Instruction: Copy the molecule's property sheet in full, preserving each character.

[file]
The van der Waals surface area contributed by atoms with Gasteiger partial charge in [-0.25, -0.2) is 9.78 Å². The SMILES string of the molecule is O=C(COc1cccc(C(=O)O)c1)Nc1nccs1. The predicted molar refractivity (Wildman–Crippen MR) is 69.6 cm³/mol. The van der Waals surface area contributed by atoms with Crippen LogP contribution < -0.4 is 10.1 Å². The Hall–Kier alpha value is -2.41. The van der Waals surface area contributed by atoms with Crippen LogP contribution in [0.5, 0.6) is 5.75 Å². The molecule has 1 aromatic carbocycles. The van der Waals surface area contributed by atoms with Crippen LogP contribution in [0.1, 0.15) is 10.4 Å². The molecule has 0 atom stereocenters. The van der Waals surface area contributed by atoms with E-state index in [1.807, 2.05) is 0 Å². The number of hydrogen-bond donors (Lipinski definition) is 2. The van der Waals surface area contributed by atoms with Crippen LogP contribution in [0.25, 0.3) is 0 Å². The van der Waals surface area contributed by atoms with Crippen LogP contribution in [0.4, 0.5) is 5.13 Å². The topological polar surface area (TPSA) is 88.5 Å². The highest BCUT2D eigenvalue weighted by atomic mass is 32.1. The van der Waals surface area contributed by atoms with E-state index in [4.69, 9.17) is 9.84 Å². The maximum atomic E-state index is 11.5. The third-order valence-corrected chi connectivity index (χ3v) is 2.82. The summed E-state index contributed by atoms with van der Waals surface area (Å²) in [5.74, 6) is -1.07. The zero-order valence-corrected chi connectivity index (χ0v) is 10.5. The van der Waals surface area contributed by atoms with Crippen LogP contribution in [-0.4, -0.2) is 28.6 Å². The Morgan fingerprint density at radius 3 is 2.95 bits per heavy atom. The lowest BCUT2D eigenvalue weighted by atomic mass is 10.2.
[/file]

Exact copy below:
The van der Waals surface area contributed by atoms with Gasteiger partial charge in [-0.25, -0.2) is 9.78 Å². The SMILES string of the molecule is O=C(COc1cccc(C(=O)O)c1)Nc1nccs1. The predicted molar refractivity (Wildman–Crippen MR) is 69.6 cm³/mol. The van der Waals surface area contributed by atoms with Crippen LogP contribution < -0.4 is 10.1 Å². The Hall–Kier alpha value is -2.41. The van der Waals surface area contributed by atoms with Crippen LogP contribution in [0.5, 0.6) is 5.75 Å². The molecule has 1 aromatic carbocycles. The van der Waals surface area contributed by atoms with Crippen LogP contribution in [0.1, 0.15) is 10.4 Å². The molecule has 0 atom stereocenters. The van der Waals surface area contributed by atoms with E-state index in [1.807, 2.05) is 0 Å². The number of hydrogen-bond donors (Lipinski definition) is 2. The van der Waals surface area contributed by atoms with Crippen LogP contribution in [0.25, 0.3) is 0 Å². The van der Waals surface area contributed by atoms with Crippen LogP contribution in [0.4, 0.5) is 5.13 Å². The topological polar surface area (TPSA) is 88.5 Å². The highest BCUT2D eigenvalue weighted by atomic mass is 32.1. The van der Waals surface area contributed by atoms with E-state index in [4.69, 9.17) is 9.84 Å². The maximum atomic E-state index is 11.5. The third-order valence-corrected chi connectivity index (χ3v) is 2.82. The summed E-state index contributed by atoms with van der Waals surface area (Å²) in [5.74, 6) is -1.07. The zero-order valence-corrected chi connectivity index (χ0v) is 10.5. The van der Waals surface area contributed by atoms with Crippen LogP contribution in [-0.4, -0.2) is 28.6 Å². The Morgan fingerprint density at radius 3 is 2.95 bits per heavy atom. The lowest BCUT2D eigenvalue weighted by atomic mass is 10.2.